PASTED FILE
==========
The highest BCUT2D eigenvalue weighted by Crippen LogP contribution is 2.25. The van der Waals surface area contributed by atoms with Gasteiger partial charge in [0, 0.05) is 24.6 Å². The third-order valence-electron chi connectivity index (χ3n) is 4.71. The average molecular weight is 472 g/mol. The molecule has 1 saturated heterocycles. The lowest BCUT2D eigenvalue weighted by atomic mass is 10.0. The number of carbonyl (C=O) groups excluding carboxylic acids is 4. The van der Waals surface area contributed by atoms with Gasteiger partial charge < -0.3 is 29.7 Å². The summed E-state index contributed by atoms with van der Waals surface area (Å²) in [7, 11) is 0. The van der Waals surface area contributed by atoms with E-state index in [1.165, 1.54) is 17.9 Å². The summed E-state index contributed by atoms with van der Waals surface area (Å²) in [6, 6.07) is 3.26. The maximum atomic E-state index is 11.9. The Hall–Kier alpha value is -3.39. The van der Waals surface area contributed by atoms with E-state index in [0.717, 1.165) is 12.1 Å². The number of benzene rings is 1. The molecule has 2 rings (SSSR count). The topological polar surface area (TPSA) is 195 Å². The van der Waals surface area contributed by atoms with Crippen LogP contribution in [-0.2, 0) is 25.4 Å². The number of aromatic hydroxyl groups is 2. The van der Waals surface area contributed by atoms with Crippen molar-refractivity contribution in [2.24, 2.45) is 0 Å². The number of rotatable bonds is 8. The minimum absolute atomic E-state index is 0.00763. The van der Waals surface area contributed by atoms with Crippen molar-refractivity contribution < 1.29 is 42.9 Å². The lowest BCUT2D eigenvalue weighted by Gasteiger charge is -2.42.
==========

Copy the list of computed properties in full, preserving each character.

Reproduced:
The highest BCUT2D eigenvalue weighted by Crippen LogP contribution is 2.25. The van der Waals surface area contributed by atoms with Gasteiger partial charge in [0, 0.05) is 24.6 Å². The third-order valence-electron chi connectivity index (χ3n) is 4.71. The average molecular weight is 472 g/mol. The molecule has 1 saturated heterocycles. The lowest BCUT2D eigenvalue weighted by atomic mass is 10.0. The number of carbonyl (C=O) groups excluding carboxylic acids is 4. The van der Waals surface area contributed by atoms with Gasteiger partial charge < -0.3 is 29.7 Å². The summed E-state index contributed by atoms with van der Waals surface area (Å²) in [7, 11) is 0. The van der Waals surface area contributed by atoms with E-state index in [1.165, 1.54) is 17.9 Å². The summed E-state index contributed by atoms with van der Waals surface area (Å²) in [6, 6.07) is 3.26. The maximum atomic E-state index is 11.9. The Hall–Kier alpha value is -3.39. The van der Waals surface area contributed by atoms with E-state index in [0.717, 1.165) is 12.1 Å². The number of benzene rings is 1. The molecule has 2 rings (SSSR count). The topological polar surface area (TPSA) is 195 Å². The van der Waals surface area contributed by atoms with Crippen LogP contribution in [-0.2, 0) is 25.4 Å². The number of aromatic hydroxyl groups is 2. The van der Waals surface area contributed by atoms with Crippen molar-refractivity contribution in [2.24, 2.45) is 0 Å². The number of rotatable bonds is 8. The minimum absolute atomic E-state index is 0.00763. The van der Waals surface area contributed by atoms with Crippen molar-refractivity contribution < 1.29 is 42.9 Å². The lowest BCUT2D eigenvalue weighted by Gasteiger charge is -2.42.